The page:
The next day, I took Wally on the forest walk, a moderate 3-4 hour hike. We reached the top of a hill covered in wildflowers, looking down on the long multicolored snake of Zdiar and out at the mountains fading into silhouettes. It’s one of the most beautiful views I’ve ever beheld. Zdiar offers that at any time of the year, but I must say I see photos of it right now, covered in snow, and wish I were there.
In a village, little establishments become bigger. Pizzeria Rustika was the go-to place for dinner, a dimly lit restaurant in the roof of a cabin we invaded almost every night to watch the few people who provided the entertainment by taking the XXL pizza challenge: eating and keeping down a 52 cm wide pizza with at least 3 toppings for the glory of adding a tally for their country. Australia is winning by a long shot, and in second is the UK. The US is unimpressive, but this is not because we have a shortage of heavy eaters; it’s because most of the people visiting the Ginger Monkey are Australians and Englanders.
After that, we headed back and the participants went to lie on their beds and await death while the rest of us gathered in the kitchen to play drinking games and put on music. You couldn’t call the Ginger Monkey a party hostel, but it has the best parties, with onesies and colorful hats and table dancing.
With great nights come terrible mornings, though, and, dumbfounded as to how, I watched the same blurred faces from the night before get up at 7AM and go on an all day hike (which I guess is the best hangover cure). I had to make a small detour back to Olomouc, where I’d left my outlet adapter, camera battery, and charger (nothing important, you know), and had myself a quiet night at Poets’, awaiting death. But there have been far worse detours; the next morning before heading back to the Ginger Monkey, Stacey and I got coffee at Café 87 with the wittiest gay couple from London in existence. They sort of looked like Daniel Radcliffe and Rupert Grint. Daniel Radcliffe busted out the endless stream of witty comments and Rupert Grint played the well-timed deadpan.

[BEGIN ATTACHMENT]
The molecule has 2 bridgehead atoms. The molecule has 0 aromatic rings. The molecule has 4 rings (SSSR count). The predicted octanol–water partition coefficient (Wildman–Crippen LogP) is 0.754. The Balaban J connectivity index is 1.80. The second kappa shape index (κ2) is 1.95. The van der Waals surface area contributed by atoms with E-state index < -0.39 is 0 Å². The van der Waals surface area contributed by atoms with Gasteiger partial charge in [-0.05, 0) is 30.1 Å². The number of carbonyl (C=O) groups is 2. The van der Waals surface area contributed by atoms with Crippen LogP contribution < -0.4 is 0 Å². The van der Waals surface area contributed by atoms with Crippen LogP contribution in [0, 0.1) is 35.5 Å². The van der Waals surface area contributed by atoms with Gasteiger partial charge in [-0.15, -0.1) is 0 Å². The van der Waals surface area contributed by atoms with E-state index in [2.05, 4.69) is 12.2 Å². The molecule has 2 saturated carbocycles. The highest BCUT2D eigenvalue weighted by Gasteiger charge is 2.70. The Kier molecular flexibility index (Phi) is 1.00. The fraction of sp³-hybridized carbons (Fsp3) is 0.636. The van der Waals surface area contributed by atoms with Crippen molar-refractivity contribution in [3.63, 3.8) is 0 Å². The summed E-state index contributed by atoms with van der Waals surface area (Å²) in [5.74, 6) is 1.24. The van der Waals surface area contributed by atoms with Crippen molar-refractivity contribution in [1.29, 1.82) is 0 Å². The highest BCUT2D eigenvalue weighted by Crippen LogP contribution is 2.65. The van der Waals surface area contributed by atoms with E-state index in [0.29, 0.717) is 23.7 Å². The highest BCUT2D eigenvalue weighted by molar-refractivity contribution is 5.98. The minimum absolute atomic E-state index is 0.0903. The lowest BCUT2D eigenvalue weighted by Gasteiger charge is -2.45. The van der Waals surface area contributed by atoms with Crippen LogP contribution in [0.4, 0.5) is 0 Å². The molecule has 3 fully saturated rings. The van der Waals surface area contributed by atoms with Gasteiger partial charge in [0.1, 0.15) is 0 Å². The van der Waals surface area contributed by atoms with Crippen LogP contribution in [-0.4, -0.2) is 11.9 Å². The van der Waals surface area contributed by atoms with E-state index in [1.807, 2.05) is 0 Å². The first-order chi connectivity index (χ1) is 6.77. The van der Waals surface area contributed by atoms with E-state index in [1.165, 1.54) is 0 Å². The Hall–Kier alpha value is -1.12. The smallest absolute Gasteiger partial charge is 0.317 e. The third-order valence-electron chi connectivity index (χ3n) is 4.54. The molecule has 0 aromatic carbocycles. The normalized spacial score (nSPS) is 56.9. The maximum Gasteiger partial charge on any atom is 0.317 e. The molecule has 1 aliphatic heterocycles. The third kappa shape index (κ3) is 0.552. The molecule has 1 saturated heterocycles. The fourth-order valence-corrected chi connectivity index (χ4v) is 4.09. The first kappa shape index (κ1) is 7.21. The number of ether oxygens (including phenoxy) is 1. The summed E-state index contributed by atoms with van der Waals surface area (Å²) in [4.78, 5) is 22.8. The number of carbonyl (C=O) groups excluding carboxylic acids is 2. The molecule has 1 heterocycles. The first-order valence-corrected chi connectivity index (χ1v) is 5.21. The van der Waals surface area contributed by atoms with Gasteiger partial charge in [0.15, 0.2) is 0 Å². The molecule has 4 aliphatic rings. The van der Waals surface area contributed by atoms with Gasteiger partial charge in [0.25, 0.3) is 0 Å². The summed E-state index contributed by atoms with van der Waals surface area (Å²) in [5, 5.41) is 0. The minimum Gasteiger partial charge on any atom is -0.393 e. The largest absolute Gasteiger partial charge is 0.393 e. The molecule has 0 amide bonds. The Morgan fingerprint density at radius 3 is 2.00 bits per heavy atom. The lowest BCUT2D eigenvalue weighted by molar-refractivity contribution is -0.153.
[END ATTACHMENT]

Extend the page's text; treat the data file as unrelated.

Every possible train and bus connection that day was late. I arrived at the Poprad bus station missing the bus by minutes and had to wait nearly two hours for the next bus as the station revealed itself the meeting place of gypsies under cover of night. Well after 9PM I trundled back to the hostel, where what was happening but another party? Minutes after I sat down to relax, people ran through the hall shouting about “onesie time!” That was when I noticed the entire wall covered in onesie ski suits in all colors. The only one that fit me was a white onesie made for short people (but let me tell you, not short women). I ran into another familiar face that night, a guy also writing a travel blog I’d met in Olomouc on the night of the pornographer, named Alex, who couldn’t stop laughing at my using the onesie to stay warm and substitute for clean clothes. It was one of the best things about traveling, to unexpectedly run into people you’ve already met making similar circles.
Another fun night and thankfully a fun morning, too, led to, well, a bittersweet afternoon, as everyone was leaving Zdiar and saying their goodbyes. Mitch and Kevin were going to Ukraine; I was going to Budapest (another suggestion I hadn’t planned on).
Like the Tent Village in Interlaken, the hostel is staffed by travelers who are passing through, fall in love with the place, and stay to help out for a few weeks in exchange for free lodging before moving on. It’s an ideal way to travel cheaply. As we sat around talking before leaving I remember Mitch asking me if I would ever consider doing the same, and I said I definitely would. You couldn’t say no to the scenery.